I guess you can call it Power Plant Theme Songs, since the songs that usually played in my head represented the type of person. This wasn’t always the case. For instance, when I looked at the electric Foreman and my close friend, Charles Foster, I would usually hear this song:
The direct link is: GhostBusters.
I would hear this song, because when the movie came out, and the song would be playing on the radio, Charles’ son Tim Foster thought the song was saying, “Who ya gonna call? Charles Foster!” So, I can’t hear this song without thinking of Charles Foster.
I have told stories about Gene Day (formally known as Victor Eugene Day — I didn’t misspell “formally), and how it was always fun to play jokes on him. The main reason is because Gene Day was always so easy going. When you look at Gene, the obvious song that pops in my mind is this:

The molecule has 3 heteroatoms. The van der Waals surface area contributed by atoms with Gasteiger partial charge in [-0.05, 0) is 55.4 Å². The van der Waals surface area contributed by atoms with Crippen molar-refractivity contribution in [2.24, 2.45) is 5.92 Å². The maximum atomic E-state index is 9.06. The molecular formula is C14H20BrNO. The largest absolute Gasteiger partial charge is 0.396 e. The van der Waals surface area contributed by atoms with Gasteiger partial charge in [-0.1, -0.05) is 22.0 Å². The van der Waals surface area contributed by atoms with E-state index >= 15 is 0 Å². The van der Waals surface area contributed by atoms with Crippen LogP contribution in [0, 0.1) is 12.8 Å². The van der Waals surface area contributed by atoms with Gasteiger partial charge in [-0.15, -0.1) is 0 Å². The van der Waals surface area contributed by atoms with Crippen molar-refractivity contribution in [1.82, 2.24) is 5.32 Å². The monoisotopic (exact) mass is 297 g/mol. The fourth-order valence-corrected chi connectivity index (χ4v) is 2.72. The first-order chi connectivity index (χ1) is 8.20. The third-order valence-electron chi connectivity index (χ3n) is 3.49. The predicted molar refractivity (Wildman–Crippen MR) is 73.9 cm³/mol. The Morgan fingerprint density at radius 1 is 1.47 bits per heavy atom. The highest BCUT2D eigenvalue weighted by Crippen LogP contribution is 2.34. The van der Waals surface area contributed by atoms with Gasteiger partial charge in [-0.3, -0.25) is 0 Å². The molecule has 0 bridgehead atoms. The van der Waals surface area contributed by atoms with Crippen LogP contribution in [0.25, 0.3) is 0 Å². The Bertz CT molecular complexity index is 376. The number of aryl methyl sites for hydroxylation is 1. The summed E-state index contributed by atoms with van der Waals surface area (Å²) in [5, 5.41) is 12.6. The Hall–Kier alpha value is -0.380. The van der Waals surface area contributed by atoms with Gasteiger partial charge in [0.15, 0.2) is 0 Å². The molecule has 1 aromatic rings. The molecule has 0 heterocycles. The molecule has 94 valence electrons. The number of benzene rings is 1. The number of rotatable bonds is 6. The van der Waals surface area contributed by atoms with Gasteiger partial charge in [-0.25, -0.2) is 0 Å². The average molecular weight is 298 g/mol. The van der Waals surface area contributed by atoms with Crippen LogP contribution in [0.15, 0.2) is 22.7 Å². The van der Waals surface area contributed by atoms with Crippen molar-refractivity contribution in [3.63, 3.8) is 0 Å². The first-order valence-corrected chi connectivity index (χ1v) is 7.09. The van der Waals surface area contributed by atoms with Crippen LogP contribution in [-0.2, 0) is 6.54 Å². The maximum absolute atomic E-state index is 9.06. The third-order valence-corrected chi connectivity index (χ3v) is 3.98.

The direct link is: Feelin’ Groovy.
Aren’t they cute? If you took Garfunkel (the tall singer) and shrank him down to the size of Simon, then you would have Gene Day. It was worth the trip to the control room just to encounter Gene Day, so that the rest of your day, you could go around the Power Plant, performing your feats of magic while you were “Feelin’ Groovy!” just for looking at Gene Day. That’s the effect he would have on passerby’s.
My bucket buddy Diana Brien had her own theme song. This song would come to mind not because the song itself reminded me of her, but because she remarked one day when the song was playing on the radio that she really liked it. So, from that point, this was Dee’s song:
The direct link is: Desperado.